- 1 WormBase Genome Integration Standards
WormBase Genome Integration Standards
This is the list of criteria that a genome assembly/project should attain before WormBase can agree to integrate the Organism into the database.
Submission of genomes to the Wormbase database is a common requirement. This document is a guide for this who wish their nematode genomes to be included in Wormbase.
Keep us informed of your progress
Contact us at email@example.com early on in your project. We can then advise you about details and be prepared for your data when you publish it.
We like to be informed of upcoming genome submissions as early as possible, for example a typical lab that has contributed data is the Sanger Helminth group
They run a pipeline whereby there are 4 phases, we would normally integrate the data after their fourth phase
1) Production (X months) - No Interest for Wormbase | 2) Finishing (3 Months) - No Interest for Wormbase | 3) Analysis (3 months) - Wormbase are interested from this stage on - contact us at firstname.lastname@example.org | 2) Repeat - Finishing | 3) Repeat - Analysis | x n (This means that it can go through several rounds before it is published) | 4) Publish and submit to ENA/GenBank when the genome/gene set meets their standards | 5) Confirm it meets the Wormbase standards for integration, add to Wormbase.
Submission to ENA/GenBank
Normally we expect the genome to be submitted to the public nucleotide databases.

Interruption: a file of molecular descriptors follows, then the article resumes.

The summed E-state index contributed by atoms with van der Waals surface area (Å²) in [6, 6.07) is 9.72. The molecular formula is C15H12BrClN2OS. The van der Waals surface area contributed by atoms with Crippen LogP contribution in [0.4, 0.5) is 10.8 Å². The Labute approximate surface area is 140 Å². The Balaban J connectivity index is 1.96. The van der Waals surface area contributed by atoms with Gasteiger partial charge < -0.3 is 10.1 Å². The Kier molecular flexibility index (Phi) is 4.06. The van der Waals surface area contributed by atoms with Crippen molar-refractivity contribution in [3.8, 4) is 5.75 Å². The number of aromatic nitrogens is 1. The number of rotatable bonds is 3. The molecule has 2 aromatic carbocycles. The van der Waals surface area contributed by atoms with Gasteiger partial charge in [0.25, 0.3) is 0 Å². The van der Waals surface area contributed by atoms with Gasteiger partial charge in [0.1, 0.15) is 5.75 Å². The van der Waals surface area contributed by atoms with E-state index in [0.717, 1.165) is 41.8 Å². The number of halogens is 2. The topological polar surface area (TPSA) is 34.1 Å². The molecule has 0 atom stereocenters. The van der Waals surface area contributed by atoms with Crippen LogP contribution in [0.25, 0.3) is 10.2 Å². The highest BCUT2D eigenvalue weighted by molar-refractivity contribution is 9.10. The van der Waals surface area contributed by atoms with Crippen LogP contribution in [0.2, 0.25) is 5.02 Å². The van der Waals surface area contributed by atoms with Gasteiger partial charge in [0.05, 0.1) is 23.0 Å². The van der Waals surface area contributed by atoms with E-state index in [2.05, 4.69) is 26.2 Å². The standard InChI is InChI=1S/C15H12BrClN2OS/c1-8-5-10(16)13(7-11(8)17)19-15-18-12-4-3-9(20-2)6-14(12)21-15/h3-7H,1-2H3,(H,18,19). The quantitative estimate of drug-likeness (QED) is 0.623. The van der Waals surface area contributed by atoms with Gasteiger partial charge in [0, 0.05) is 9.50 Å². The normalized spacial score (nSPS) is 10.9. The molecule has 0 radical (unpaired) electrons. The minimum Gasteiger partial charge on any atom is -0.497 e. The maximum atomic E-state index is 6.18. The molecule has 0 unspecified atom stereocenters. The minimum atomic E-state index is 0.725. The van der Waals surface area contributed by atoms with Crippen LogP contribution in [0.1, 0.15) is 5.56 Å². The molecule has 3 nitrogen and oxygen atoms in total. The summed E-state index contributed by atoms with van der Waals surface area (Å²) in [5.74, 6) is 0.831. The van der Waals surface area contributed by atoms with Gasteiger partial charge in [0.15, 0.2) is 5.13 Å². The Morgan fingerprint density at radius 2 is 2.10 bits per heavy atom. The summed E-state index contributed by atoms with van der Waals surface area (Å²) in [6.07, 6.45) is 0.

We can then easily extract the data from the public databases and the assembly will be regarded as reasonably stable by the authors.
Gene model prediction
We prefer you to do some prediction of the gene models in your genome.
All gene models should be at least 3 amino acids in length - mainly for Blast analysis as this is the minumum word size.
If prediction of gene models is not possible, we would like to have your estimate of the number of genes in the genome.
To get an estimated of how many genes could be expected in an assembly, you could take the average gene length and see how many can be at maximum being predicted based on the available contigs (if you can come up with the intergenic percentage you can include that). Take this in correlation to a wild guess on the gene number (like 20k) and you got a % completeness (and a huge error bar).
WormBase Standards Document
Improved High-Quality Draft:
Added by TH. Totally ad-hoc, but we should capture some information on who to contact so that we can display this on the species pages.
Primary Data Contact:
Primary Data Contact Email:
- Submission to a public Nucleotide Repository
- Wiki description of the Species, submitted by data producer if possible.
- N50 of ?
If the data cannot be submitted to ENA/GenBank, the data should be provided to Wormbase in standardized formats using the following conventions
g_species refers to the Genus name then the species name joined by a '_' character, for example c_elegans.
- Genomic Sequence
File format : FASTA File name : g_species.genome.fa
- Conceptual transcripts (spliced)
File format : FASTA File name : g_species.mrna.fa
- Conceptual transcripts (unspliced) - the gene models
File format : GFF2 or GFF3 File name : g_species.gff2 or g_species.gff3
- Conceptual translations
File format : FASTA File name : g_species.pep
- Genomic Features
File format : GFF2 or GFF3 File name : g_species.gff2 or g_species.gff3 (these should be in the same file as the gene models)
The Helminth Co-ordinator discusses some requirements for submitting genomes in the paper "Genome Project Standards in a New Era of Sequencing"